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Ideas and analysis

Arbitrating competition law disputes: US and European perspectives

Arbitrating competition law disputes: US and European perspectives

22 April 2020

After the US Department of Justice’s victory in its first-ever arbitration of an antitrust matter, Hogan Lovells partners Meghan Rissmiller, Thomas Kendra and Christian Ritz ask if arbitration represents the way forward in competition law.

Covid-19: learn from the Skagit Valley Chorale

Covid-19: learn from the Skagit Valley Chorale

08 April 2020

David Branson, an arbitrator and counsel based in Washington, DC, points to the tragedy that befell a US choir to warn of the risks of holding an in-person arbitration hearing during the coronavirus pandemic and argues that, for technology to be successfully used instead, institutions need to provide "office theatres" with movie-quality sound and visuals.

Corporate restructuring and investment treaty protection: where are we today?

Corporate restructuring and investment treaty protection: where are we today?

06 April 2020

At an event in London, the British Institute of International and Comparative Law (BIICL) and Baker McKenzie unveiled what has been called the first empirical study of corporate restructuring and investment treaty protections. Simon Weber of King’s College London reports.

Depositions from witnesses in aid of overseas arbitrations

Depositions from witnesses in aid of overseas arbitrations

02 April 2020

The Court of Appeal in London has opened the door to parties in foreign arbitrations obtaining evidence from reluctant potential witnesses resident in England and Wales. Sam Roberts of Cooke Young & Keidan, the firm that represented the successful applicants, reports.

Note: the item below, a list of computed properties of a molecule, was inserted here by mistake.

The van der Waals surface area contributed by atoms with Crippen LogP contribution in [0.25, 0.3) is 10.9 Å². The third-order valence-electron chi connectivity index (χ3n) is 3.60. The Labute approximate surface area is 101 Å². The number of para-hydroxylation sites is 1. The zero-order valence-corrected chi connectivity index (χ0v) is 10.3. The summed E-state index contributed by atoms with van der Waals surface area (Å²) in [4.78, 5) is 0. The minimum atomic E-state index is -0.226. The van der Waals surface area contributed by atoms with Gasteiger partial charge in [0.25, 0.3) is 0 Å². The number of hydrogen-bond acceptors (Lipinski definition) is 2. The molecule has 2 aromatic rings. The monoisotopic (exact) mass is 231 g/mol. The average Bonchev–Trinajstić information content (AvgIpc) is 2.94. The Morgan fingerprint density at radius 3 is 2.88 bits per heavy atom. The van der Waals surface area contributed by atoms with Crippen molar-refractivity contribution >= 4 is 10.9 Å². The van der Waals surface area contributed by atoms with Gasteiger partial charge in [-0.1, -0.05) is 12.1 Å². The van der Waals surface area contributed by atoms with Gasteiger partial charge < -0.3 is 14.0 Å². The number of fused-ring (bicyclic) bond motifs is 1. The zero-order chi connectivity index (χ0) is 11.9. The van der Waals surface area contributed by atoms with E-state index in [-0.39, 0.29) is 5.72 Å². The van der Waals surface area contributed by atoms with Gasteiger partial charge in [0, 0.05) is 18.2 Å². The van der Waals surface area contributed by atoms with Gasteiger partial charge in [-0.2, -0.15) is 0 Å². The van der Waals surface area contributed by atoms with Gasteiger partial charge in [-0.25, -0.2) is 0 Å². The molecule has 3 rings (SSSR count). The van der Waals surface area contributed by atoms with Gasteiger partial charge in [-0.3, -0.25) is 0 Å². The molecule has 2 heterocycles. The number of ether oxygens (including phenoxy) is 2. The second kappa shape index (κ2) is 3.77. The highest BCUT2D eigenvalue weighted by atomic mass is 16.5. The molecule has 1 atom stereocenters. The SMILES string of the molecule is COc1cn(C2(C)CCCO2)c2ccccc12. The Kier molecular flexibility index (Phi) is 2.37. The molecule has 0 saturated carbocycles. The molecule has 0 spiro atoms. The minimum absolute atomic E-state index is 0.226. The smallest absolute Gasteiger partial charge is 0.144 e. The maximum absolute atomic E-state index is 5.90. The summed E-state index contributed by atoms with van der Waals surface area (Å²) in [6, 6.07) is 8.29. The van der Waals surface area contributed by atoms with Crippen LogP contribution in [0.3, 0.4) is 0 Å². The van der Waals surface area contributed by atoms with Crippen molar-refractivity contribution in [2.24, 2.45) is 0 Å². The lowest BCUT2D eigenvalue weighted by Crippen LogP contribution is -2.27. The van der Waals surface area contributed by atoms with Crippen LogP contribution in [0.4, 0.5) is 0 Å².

In search of certainty: the Dutch appeal court decision in Yukos

In search of certainty: the Dutch appeal court decision in Yukos

01 April 2020

Simon Rainey QC and Gaurav Sharma of Quadrant Chambers in London consider the legal and practical implications of the recent Hague Court of Appeal decision reinstating the US$50 billion Yukos awards against Russia.

Kaplan: How we must adapt to covid-19

Kaplan: How we must adapt to covid-19

30 March 2020

Arbitrator Neil Kaplan QC discusses how tribunals and institutions will have to adapt to the new era of social distancing ushered in by the coronavirus pandemic, calling for greater use of video conferencing and flexibility when it comes to compensating arbitrators for delayed cases.

Virtual hearings – the new normal

Virtual hearings – the new normal

27 March 2020

The coronavirus pandemic is requiring the arbitration community to adapt rapidly to a reality that will be with us for the medium or long term – with virtual hearings as the new normal. Canadian arbitrator Janet Walker considers whether it can rise to the challenge.

A call for cosmopolitanism

A call for cosmopolitanism

17 March 2020

Egyptian arbitration specialist Karim Youssef has highlighted how arbitration – and those who practise it – must become more cosmopolitan in mindset if this system of justice is to survive and achieve its full potential.

The coronavirus: what impact?

The coronavirus: what impact?

07 March 2020

GAR considers the impact of the coronavirus on international arbitration and how it might change the way cases are conducted.

Why arbitrators need to confront corruption allegations

Why arbitrators need to confront corruption allegations

04 March 2020

Stéphane Bonifassi and Elena Fedorova of Bonifassi Avocats welcome the French courts’ increasing willingness to reopen arbitral tribunals’ findings on corruption – and argue that arbitrators need to confront such allegations head on, even when parallel criminal proceedings are pending.